“Next Tuesday, November 17 [in Marshall Hall, starting at 6:00 p.m.], the UPS Black Student Union will be hosting a fundraising event, Jerkin in Tacoma Showcase/Competition, benefiting the 2010 Race and Pedagogy National Conference, October 28-30, and the UPS BSU. ‘Jerkin’ is a new dance movement that has become popular with much of Tacoma’s youth, especially our Black youth. In line with the Race and Pedagogy Initiative’s work for continued collaboration of the University of Puget Sound and our South Sound community, competitors featured in the showcase are high school and middle school students from schools throughout the South Sound. The planning of the event has also been a collaborative effort among our Black Student Union, the BSU at Henry Foss High School, and the African-American Club at Mt. Tahoma High School. Furthering our Black Student Union’s partnership with our greater community, contributions for prizes for the competition have come from local Black businesses and political organizations. This fundraiser will serve to honor the artistic expression of our youth, as well as introduce many of Tacoma’s high school and middle school students to a college setting, fostering their interest in and accessibility to a higher education.”
Thanks to Ayanna for sending along the news, and we’ll see you at the event that evening. Tickets are available at the Information Center.
On Monday, November 16, at 7:30 p.m. in Kilworth Chapel, several nationally known slam-poets will perform, and the event is free to Puget Sound students. We’ll see you there!
As the year’s end approaches, it’s time for the “best of” mania. Part cultural gatekeeping, part marketing ploy, the “Top X” list is an established tradition–as is taking offense at the lists’ sins of commission or omission. Our case in point is this year’s Publisher’s Weekly top ten, a list which includes not one work by a woman (although it does include books about women. Cold comfort, indeed!). To be fair, the sub-lists (best fiction, best poetry) do include works by women authors.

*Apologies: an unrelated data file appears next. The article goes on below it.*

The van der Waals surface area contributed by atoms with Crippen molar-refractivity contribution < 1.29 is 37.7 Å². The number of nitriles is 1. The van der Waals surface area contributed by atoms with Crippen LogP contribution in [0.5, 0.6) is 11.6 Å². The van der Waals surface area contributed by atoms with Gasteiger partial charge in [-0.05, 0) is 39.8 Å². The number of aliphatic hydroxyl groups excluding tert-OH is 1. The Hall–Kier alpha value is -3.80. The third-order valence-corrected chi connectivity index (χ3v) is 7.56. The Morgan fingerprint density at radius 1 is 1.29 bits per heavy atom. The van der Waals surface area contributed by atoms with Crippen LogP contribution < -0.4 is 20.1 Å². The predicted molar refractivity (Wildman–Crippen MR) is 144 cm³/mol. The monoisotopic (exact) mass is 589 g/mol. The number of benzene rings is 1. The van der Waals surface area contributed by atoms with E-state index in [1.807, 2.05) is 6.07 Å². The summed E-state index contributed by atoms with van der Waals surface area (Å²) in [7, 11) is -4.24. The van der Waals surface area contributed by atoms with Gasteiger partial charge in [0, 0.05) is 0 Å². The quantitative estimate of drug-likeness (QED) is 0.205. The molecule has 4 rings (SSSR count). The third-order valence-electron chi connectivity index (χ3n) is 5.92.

Here’s a case where English professors step back from the fray, rub their hands together with glee, and revel to see people talk so passionately about books, no matter what side of the debate they take. Online ‘zine salon.com has an overview of what the internet is saying about PW, which you can find here. Discuss amongst yourself. Oh, and happy reading–there are some great things on these lists!
File this one under “I’ve-got-to-get-this-book.” Academic odd couple Greil Marcus (a cultural critic known for his groundbreaking work on the intellectual antecedents of rock music) and Werner Sollors (erudite, German-born race theorist) have joined forces to bring out a “new” look at the great moments and monuments of U.S. culture. A New Literary History of America promises to offer a fresh take on the significant events in our literary past, writ large, and to unseat the stodgy, establishment approach to some of our “great works,” ranging from Gatsby to Emily Dickinson’s poetry, Jackson Pollock, and hip hop.
It’s an ambitious undertaking of nearly 1100 pages, broken down into some 200+ essays, so I expect it to be somewhat uneven in approach and idiosyncratic in its historical coverage. Still, the project of re-imagining our shared past from some new vantage points–and especially the prospect of Ishmael Reed taking on the vexed racial politics of Twain’s Huck Finn is enough to get me to add this to my bookshelf.
Here’s a review essay from the LA Times, and here’s the Harvard UP link, which includes a full table of contents.
Have your review on my desk by the end of next week.